An apt alternative title for the movie might be Closely Packed Frames; despite its relatively short running time, and despite the fact that it rarely strays beyond a sleepy, small-town railway station, it is rich in character and comic incident. Given the modest volume of its traffic, each and every member of the station’s staff has plenty of time to pursue his or her interests, all of them irrelevant to the great drama—World War II—that is proceeding just up the tracks from them. The stationmaster and his wife devote most of their energy to raising pigeons, geese and rabbits in the back yard. Hubicka, the train dispatcher, has a feckless air about him, which belies his success as a womanizer (his rubber-stamping seduction method makes for one of the most original sequences in all of movie history). Passing through from time to time are the imperious local countess, the outraged mother of the seduced telegrapher, and some Nazi soldiers intent on conquering a carload of nurses whose train has been sidetracked near the station. The most significant of the station’s visitors is the clueless Quisling, Councilor Zednicek (played with a sort of weary menace by Vlastimil Brodsky), who is in charge of making the trains—especially the “closely watched” ones (those carrying supplies to the German army) run on time. He always has a map with him, and uses it to eagerly demonstrate the strategic brilliance of the latest German retreat. He is, of course, treated with contempt from the gang at the station. Passionate ideologues are, for them, figures not of fun, but of puzzled bemusement.
The film’s central figure, Trainee Milos Herma (Vaclav Neckar), is primarily the passive observer of their little symphony of self-absorption, searching it for the clues that might help him to become a successful adult. This is not a status that we, watching him watching them, have much confidence that he will attain. If the film can be said to have a through line, it derives from Milos’ battle with impotence, which takes the form, in his case, of premature ejaculation, and drives him to a typically inept suicide attempt. He is made a man, in more ways than one by dispatcher Hubicka, who is not as feckless as he pretends to be. He conspires with Victoria Freie (Nada Urbankov) to (A) have explosives delivered to the station so a “closely watched” train can be blown up and to (B) have the mature, pretty Freie make a man of the tremulous Milos. After so many years of vulnerability, he achieves, overnight, a new sense of invulnerability. Which leads him to heroic martyrdom, which Menzel shoots in an almost casual manner—which, as a result, is all the more powerful in its impact.
Just before that final burst of well-staged action occurs, Councilor Zednicek appears trackside to vent his disgust with the ridiculous hearing over which he has just presided. He’s a busy man. And these Czechs are, he says, nothing more than “laughing animals.” Well, Hubicka does laugh. But it is a laugh of triumph, of unlikely victory. It’s a reminder that any kind of animal, especially the human animal, can be dangerous when tormented or wronged or simply not taken seriously enough. Most important, this concluding sequence turns the entire movie into a metaphor for Czechoslovakia itself. It says that pleasant, pleasure-loving little country, so often occupied, so often preoccupied by its own survivor’s Svejk-ishness, is more dangerous than it looks. It is, after all, the country that assassinated Heydrich in World War II and endured the reprisal for that act at Lidice. It is also the country that, not a year after Closely Watched Trains was released, endured a terrible punishment for its cheekiness, its ironic-satiric spirit—Soviet tanks in Wenceslas Square, the re-imposition of the Iron Curtain mentality on its free and easy spirit.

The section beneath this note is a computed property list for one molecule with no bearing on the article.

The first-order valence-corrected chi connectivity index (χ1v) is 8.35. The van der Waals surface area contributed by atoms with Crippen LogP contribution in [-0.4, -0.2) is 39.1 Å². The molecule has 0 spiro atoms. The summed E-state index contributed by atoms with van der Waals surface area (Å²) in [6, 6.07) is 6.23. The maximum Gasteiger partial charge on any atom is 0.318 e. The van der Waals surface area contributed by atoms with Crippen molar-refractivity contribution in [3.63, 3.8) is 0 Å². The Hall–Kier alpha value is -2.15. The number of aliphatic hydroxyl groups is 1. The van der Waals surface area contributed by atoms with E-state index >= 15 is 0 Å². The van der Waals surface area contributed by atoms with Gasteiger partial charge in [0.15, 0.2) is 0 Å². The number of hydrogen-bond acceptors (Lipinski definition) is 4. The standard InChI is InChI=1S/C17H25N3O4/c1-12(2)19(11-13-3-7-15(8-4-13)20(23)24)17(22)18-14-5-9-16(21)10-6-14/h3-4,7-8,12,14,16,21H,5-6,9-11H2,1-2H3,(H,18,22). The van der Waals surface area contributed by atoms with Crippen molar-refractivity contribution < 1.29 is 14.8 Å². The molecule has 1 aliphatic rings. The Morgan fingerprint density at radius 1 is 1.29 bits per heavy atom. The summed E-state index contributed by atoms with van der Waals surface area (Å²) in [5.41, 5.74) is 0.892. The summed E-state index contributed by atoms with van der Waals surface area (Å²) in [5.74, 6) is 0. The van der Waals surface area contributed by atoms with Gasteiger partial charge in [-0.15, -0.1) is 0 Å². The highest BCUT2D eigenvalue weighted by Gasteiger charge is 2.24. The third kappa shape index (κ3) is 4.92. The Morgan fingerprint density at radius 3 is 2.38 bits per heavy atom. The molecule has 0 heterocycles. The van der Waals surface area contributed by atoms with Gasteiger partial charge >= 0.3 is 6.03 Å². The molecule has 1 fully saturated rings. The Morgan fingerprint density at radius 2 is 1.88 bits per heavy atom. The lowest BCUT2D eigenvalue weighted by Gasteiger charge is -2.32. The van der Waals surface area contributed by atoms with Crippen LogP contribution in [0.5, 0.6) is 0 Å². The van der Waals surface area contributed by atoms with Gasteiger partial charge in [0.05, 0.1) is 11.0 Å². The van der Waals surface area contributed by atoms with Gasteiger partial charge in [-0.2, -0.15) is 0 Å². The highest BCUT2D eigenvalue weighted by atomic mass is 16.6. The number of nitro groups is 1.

Of the great figures of the Czech movie renaissance, only Menzel stayed on in Prague. He continued working as an actor and director on the Prague stage, but was obliged to denounce the “errors” of the Czech New Wave before being allowed to return to the cinema. Of the many features that he made after Closely Watched Trains, only a handful achieved (very limited) distribution in the West—some only after long delays imposed by the Stalinoid cultural bureaucracy.
It seems that Menzel is one of the many victims of 20th Century megapolitics, yet another artist on whose art the difficult business of surviving in a totalitarian society imposed too much of a distorting strain. The descriptions one reads of his many unseen works sound so graceful, so original. We can only hope for the opportunity to one day see those films, to be in touch with the full career of this most insinuating and ingratiating filmmaker. In the meantime, we are lucky to have Closely Watched Trains, a film that remains as fresh and potent as it was when we first saw it so many years ago, a film that continues to reward many a close re-watching.
Throughout the world of Closely Watched Trains director Jiri Menzel portrays a Czechoslovakia obsessed with sex. Even war which brings itself right to their front door, is only a minor inconvenience to its character's and their sexual objectives and conquests. There is even a moment in the film where a bomb destroys a photography studio building and the owner wakes up and laughs hysterically to it, as it surprisingly has little impact on any of its characters who were involved in the blast. Right after that sequence, the story continues as if nothing major has happened and moves right into Milos suicide attempt. In the comic absurdity of Closely Watched Trains the Czechoslovakian town is portrayed as a remote and boring railroad where nothing really much happens besides for the passings of trains, and so the horror of not being able to sexually satisfy your partner probably is much more troubling than the horrors of war. And yet, the character's don't act completely oblivious to the whole thing, because when the resistance does asks for their help, they will quickly agree to it, even if that means blowing up one of their own closely watched trains.